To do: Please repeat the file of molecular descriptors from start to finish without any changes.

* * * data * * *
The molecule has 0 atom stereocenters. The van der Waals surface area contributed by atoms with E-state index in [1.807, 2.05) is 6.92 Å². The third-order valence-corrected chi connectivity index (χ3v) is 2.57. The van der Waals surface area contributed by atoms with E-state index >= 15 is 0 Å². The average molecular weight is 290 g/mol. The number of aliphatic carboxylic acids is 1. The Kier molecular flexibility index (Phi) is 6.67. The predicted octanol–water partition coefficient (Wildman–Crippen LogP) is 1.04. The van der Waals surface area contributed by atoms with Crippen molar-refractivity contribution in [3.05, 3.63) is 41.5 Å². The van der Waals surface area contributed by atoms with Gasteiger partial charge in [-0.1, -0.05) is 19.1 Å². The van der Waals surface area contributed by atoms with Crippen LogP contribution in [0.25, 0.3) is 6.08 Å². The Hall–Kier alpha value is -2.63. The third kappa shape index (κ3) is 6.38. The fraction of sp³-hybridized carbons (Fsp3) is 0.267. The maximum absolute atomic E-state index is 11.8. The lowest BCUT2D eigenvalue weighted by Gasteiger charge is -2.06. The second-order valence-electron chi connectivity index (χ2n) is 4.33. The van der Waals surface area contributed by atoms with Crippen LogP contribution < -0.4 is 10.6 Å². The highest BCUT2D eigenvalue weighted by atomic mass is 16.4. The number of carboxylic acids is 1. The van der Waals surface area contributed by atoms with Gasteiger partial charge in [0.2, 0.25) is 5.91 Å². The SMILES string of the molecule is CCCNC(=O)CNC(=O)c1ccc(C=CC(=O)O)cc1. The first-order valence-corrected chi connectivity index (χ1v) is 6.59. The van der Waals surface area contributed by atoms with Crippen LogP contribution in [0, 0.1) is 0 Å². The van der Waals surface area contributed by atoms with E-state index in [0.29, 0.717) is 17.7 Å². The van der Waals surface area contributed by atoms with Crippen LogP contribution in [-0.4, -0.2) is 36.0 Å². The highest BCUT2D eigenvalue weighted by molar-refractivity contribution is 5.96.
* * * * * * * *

The molecule has 0 atom stereocenters. The van der Waals surface area contributed by atoms with E-state index in [1.807, 2.05) is 6.92 Å². The third-order valence-corrected chi connectivity index (χ3v) is 2.57. The van der Waals surface area contributed by atoms with E-state index >= 15 is 0 Å². The average molecular weight is 290 g/mol. The number of aliphatic carboxylic acids is 1. The Kier molecular flexibility index (Phi) is 6.67. The predicted octanol–water partition coefficient (Wildman–Crippen LogP) is 1.04. The van der Waals surface area contributed by atoms with Crippen molar-refractivity contribution in [3.05, 3.63) is 41.5 Å². The van der Waals surface area contributed by atoms with Gasteiger partial charge in [-0.1, -0.05) is 19.1 Å². The van der Waals surface area contributed by atoms with Crippen LogP contribution in [0.25, 0.3) is 6.08 Å². The Hall–Kier alpha value is -2.63. The third kappa shape index (κ3) is 6.38. The fraction of sp³-hybridized carbons (Fsp3) is 0.267. The maximum absolute atomic E-state index is 11.8. The lowest BCUT2D eigenvalue weighted by Gasteiger charge is -2.06. The second-order valence-electron chi connectivity index (χ2n) is 4.33. The van der Waals surface area contributed by atoms with Crippen LogP contribution < -0.4 is 10.6 Å². The highest BCUT2D eigenvalue weighted by atomic mass is 16.4. The number of carboxylic acids is 1. The van der Waals surface area contributed by atoms with Gasteiger partial charge in [0.2, 0.25) is 5.91 Å². The SMILES string of the molecule is CCCNC(=O)CNC(=O)c1ccc(C=CC(=O)O)cc1. The first-order valence-corrected chi connectivity index (χ1v) is 6.59. The van der Waals surface area contributed by atoms with Crippen LogP contribution in [0, 0.1) is 0 Å². The van der Waals surface area contributed by atoms with E-state index in [0.29, 0.717) is 17.7 Å². The van der Waals surface area contributed by atoms with Crippen LogP contribution in [-0.4, -0.2) is 36.0 Å². The highest BCUT2D eigenvalue weighted by molar-refractivity contribution is 5.96.